Travelling presents all kinds of opportunity for fun, for challenges and intrigue. We’re so glad our Hanging Travel Makeup & Cosmetic bag came in handy for Nine Honey’s travel editor, Amy Helmes. While the trip to Fiji looks like it didn’t go quite to plan, we’re glad our products came in handy. Read on to find out all the things that Amy took were useful, practical and helpful of course including our travel makeup and cosmetic bag (hint: it helps provide space in small bathrooms and keeps all your makeup and cosmetics tidy!)
Our extra hint for safe travel is to check in with the following site prior to travelling and view the latest travel alerts and travel warnings.
Amy’s How to: Travel solo with a baby in Fiji
Back in the day, if a new mum had said they were packing up their baby and going for a solo jaunt during their maternity leave, they’d probably be labelled crazy.
But in recent years, mammas are using their mat leave as an opportunity to travel, with many, like Travel Mad Mum, even blogging their way around the world.
Daunting? Perhaps. But it just takes a little confidence. Travel Editor Amy Nelmes and her bub, Max, recently visited Fiji for their sixth trip abroad and here’s her top tips to make travel smoothly, and why Fiji is the perfect place for first-time solo mamma travellers.
Choosing the destination
Fiji is the ultimate destination for families and solo-parents. The resorts throughout the islands are designed with children in mind, with lagoon style pools for wading toddlers, sports like kayaking and snorkelling for older children, and kids clubs to keep them busy and parents recharged.
Most resorts have nannies that can help with baby duties, and can watch bub when they are put to bed to allow parents a few hours alone. And for solo travelling mammas, it means an afternoon at the spa is possible even when dad isn’t there.
There’s also the convenience. A quick four hour flight and you’re in Fiji by the afternoon. And everyone soeaks great English so there’s no concern that if something goes wrong – which is often does with children – that there’ll be a language barrier.
Be prepared for the flight
It’s only four hours to Fiji from the East Coast of Australia, but don’t underestimate how bored the little one can get in that time.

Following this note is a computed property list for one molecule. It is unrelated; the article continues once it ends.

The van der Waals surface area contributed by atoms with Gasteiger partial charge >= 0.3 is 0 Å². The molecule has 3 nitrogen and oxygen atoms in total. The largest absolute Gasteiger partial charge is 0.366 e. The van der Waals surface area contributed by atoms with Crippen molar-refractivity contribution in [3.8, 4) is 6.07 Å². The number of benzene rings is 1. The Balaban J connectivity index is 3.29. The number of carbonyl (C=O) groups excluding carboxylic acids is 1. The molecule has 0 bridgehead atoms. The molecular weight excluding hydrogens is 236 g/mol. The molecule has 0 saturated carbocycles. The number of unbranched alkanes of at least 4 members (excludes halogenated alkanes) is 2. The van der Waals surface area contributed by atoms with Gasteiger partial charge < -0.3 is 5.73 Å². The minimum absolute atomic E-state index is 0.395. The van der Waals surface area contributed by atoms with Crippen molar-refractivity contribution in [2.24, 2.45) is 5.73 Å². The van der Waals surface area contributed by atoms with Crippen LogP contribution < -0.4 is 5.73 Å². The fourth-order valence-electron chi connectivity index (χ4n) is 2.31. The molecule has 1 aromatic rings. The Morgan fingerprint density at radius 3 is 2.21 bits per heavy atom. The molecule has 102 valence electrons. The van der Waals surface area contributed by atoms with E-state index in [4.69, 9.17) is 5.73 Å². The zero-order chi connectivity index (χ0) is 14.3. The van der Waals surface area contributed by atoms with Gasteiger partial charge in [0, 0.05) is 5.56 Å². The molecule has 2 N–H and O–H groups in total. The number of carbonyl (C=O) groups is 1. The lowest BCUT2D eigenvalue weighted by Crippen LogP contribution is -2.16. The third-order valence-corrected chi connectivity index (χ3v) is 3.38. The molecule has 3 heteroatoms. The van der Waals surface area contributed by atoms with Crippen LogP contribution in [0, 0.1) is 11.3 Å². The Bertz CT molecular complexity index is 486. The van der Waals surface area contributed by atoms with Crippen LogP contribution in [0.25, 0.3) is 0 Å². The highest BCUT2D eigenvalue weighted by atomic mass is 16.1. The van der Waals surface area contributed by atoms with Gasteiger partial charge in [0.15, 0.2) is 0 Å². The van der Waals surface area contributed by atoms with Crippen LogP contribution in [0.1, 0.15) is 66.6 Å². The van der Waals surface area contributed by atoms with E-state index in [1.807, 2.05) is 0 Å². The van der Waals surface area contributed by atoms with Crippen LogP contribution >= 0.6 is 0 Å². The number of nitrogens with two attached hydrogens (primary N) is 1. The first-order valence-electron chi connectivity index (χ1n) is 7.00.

Top tip is to buy a new toy they haven’t played with before, but don’t weigh yourself down with lots of toys as small children find new surrounding interesting enough. The sick bag puppet is often a big hit.
Instead, pack a bag with a change of clothes – mid-sky vomming or exploding nappies isn’t unusual – and plenty of snacks, including extra milk or formula if they have a mid-flight freak out and need soothing.
Also, your small bub will need to equalise their ears on the way up and down, so use a dummy or a bottle to ensure this happens. Or you’ll end up with a screaming child during the whole flight.
Must have item: If there’s only one thing to purchase before travelling with children, it’s a fold-away stroller which goes into the overhead locker.
The GB Pockit is my favourite. It’s light-weight at just 4kg and is so easy to fold-up and down, it’s possible to do with one hand so perfect for a solo mamma on the go. They retail at $329 and are worth every cent.
Arriving at the airport
Fiji is child-friendly but child seats in the cars aren’t the norm. It’s impossible to carry a car seat when travelling alone, so organise your taxi before arrival – you can do this through your hotel – and book a car with a car seat. It’s a little more expensive but what you spend in money, you save in time as you will be the first whipped out of the airport and into a cool car to the hotel before the rest of the crowd on your flight, meaning there’ll be no queue at check in at the hotel.
Which hotel to choose?
The biggest tip when solo travelling with small children is to talk to the hotel before. Are there lifts, not just stairs? Is the pool lagoon style? What is the lowest age at the children’s club? Do they have nappies, baby food and formula in the hotel shop? (Many of them do in Fiji)
We booked into the Radisson Blu in Denarua in Fiji. It’s a family-friendly resort, which is 20-minutes from the airport, and is the perfect place for children. There’s a pull-out bed for older children or a cot for babies and toddlers. I’d recommend booking into a room with a kitchenette on the ground floor, as the lift is at the entrance end of the property, rather than at the pool and beach end. You can read a full review of the hotel here.
Must have item: Never forget your monitor, even if you think you won’t need it as it’s just the two of you and where are you going to go. The Arlo baby monitor is noise and movement sensitive, sending an alert to your phone at even the slightest of movements. The balconies in a lot of resorts are soundproof, to ensure the noise from the children’s pool doesn’t seep into every room. So when bub is asleep, you can still sit on the balcony with a vino. And it works as a night light. Arlo retail at $389.